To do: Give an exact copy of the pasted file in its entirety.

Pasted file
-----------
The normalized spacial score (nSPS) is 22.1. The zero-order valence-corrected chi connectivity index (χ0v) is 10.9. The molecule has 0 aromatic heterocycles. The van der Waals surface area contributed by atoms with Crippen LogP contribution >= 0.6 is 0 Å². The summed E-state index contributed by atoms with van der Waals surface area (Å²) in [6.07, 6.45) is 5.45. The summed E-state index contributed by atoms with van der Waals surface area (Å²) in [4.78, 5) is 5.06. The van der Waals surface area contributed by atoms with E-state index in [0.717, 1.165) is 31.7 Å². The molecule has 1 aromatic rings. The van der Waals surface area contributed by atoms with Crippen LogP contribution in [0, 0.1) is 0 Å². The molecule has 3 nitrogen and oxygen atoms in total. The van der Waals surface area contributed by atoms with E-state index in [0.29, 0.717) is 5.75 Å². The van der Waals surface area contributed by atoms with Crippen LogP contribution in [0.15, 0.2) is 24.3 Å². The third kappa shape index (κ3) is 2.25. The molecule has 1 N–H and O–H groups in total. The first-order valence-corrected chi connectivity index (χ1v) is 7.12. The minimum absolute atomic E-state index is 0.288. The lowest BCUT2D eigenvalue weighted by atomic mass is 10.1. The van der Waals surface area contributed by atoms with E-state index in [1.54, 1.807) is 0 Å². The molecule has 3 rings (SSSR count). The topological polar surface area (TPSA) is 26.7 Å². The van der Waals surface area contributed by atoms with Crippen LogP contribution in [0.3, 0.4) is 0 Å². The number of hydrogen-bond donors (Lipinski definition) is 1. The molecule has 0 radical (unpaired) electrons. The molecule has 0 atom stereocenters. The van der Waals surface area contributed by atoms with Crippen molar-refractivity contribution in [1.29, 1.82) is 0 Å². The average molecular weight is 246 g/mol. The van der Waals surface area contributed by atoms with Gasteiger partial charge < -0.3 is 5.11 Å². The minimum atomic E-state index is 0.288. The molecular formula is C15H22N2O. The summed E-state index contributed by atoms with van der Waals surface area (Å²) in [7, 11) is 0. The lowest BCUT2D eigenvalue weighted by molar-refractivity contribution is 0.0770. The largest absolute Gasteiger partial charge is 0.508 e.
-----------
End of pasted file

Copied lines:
The normalized spacial score (nSPS) is 22.1. The zero-order valence-corrected chi connectivity index (χ0v) is 10.9. The molecule has 0 aromatic heterocycles. The van der Waals surface area contributed by atoms with Crippen LogP contribution >= 0.6 is 0 Å². The summed E-state index contributed by atoms with van der Waals surface area (Å²) in [6.07, 6.45) is 5.45. The summed E-state index contributed by atoms with van der Waals surface area (Å²) in [4.78, 5) is 5.06. The van der Waals surface area contributed by atoms with E-state index in [0.717, 1.165) is 31.7 Å². The molecule has 1 aromatic rings. The van der Waals surface area contributed by atoms with Crippen LogP contribution in [0, 0.1) is 0 Å². The molecule has 3 nitrogen and oxygen atoms in total. The van der Waals surface area contributed by atoms with E-state index in [0.29, 0.717) is 5.75 Å². The van der Waals surface area contributed by atoms with Crippen LogP contribution in [0.15, 0.2) is 24.3 Å². The third kappa shape index (κ3) is 2.25. The molecule has 1 N–H and O–H groups in total. The first-order valence-corrected chi connectivity index (χ1v) is 7.12. The minimum absolute atomic E-state index is 0.288. The lowest BCUT2D eigenvalue weighted by atomic mass is 10.1. The van der Waals surface area contributed by atoms with E-state index in [1.54, 1.807) is 0 Å². The molecule has 3 rings (SSSR count). The topological polar surface area (TPSA) is 26.7 Å². The van der Waals surface area contributed by atoms with Crippen LogP contribution in [0.3, 0.4) is 0 Å². The number of hydrogen-bond donors (Lipinski definition) is 1. The molecule has 0 radical (unpaired) electrons. The molecule has 0 atom stereocenters. The van der Waals surface area contributed by atoms with Crippen molar-refractivity contribution in [1.29, 1.82) is 0 Å². The average molecular weight is 246 g/mol. The van der Waals surface area contributed by atoms with Gasteiger partial charge < -0.3 is 5.11 Å². The minimum atomic E-state index is 0.288. The molecular formula is C15H22N2O. The summed E-state index contributed by atoms with van der Waals surface area (Å²) in [7, 11) is 0. The lowest BCUT2D eigenvalue weighted by molar-refractivity contribution is 0.0770. The largest absolute Gasteiger partial charge is 0.508 e.